24 F3d 250 United States v. Jackson
UNITED STATES of America, Plaintiff-Appellee,
Kenner Fitzgerald JACKSON, Defendant-Appellant.
United States Court of Appeals, Ninth Circuit.
Submitted Feb. 25, 1994.*
Decided April 28, 1994.
24 F.3d 250
NOTICE: Ninth Circuit Rule 36-3 provides that dispositions other than opinions or orders designated for publication are not precedential and should not be cited except when relevant under the doctrines of law of the case, res judicata, or collateral estoppel.
Before: CHOY, SKOPIL, and FERGUSON, Circuit Judges.
Kenner Fitzgerald Jackson was convicted on four counts of unarmed bank robbery in violation of 18 U.S.C. Sec. 2113(a). He appeals his conviction on only count one and count four contending that the evidence was insufficient for the jury to find that he used force or intimidation to commit those two robberies. We affirm the convictions.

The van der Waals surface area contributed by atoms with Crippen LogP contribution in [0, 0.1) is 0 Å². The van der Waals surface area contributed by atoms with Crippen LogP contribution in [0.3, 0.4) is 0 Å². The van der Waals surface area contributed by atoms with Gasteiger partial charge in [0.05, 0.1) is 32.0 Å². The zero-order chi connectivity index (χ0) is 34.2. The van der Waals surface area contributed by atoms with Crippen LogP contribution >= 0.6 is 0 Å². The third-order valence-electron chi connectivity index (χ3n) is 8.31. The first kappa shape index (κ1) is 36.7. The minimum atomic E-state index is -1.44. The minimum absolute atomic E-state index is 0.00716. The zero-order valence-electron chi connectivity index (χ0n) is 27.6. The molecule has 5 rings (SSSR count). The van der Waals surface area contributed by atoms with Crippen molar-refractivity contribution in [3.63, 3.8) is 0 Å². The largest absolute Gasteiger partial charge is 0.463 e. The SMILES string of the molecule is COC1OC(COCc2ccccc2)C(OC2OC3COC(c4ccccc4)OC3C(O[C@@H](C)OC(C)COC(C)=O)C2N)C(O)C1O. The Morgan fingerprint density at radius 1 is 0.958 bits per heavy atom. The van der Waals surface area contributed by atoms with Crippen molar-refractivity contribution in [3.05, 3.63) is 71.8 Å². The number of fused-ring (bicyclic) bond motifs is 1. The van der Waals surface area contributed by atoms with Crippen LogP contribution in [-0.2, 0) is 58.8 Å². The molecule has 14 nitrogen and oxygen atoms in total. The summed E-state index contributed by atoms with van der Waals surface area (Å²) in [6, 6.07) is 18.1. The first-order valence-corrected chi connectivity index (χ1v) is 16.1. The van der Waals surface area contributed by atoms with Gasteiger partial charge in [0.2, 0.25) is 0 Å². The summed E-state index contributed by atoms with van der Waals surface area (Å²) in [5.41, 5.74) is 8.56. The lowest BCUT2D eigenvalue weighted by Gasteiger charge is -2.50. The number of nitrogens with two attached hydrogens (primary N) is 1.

There is sufficient evidence to support a conviction if, " 'reviewing the evidence in the light most favorable to the prosecution, any rational trier of fact could have found the essential elements of the crime beyond a reasonable doubt.' " United States v. Bishop, 959 F.2d 820, 829 (9th Cir.1992) (quoting Jackson v. Virginia, 443 U.S. 307, 319 (1979)).
Under 18 U.S.C. Sec. 2113(a), the government must show that "the taking of money was by intimidation." United States v. Nash, 946 F.2d 679, 681 (9th Cir.1991). "[T]he threat implicit in a written or verbal demand for money is sufficient evidence to support the jury's finding of intimidation." Id.
In this case, viewing the evidence in the light most favorable to the government, a reasonable jury could find that Jackson used intimidation to commit the bank robberies.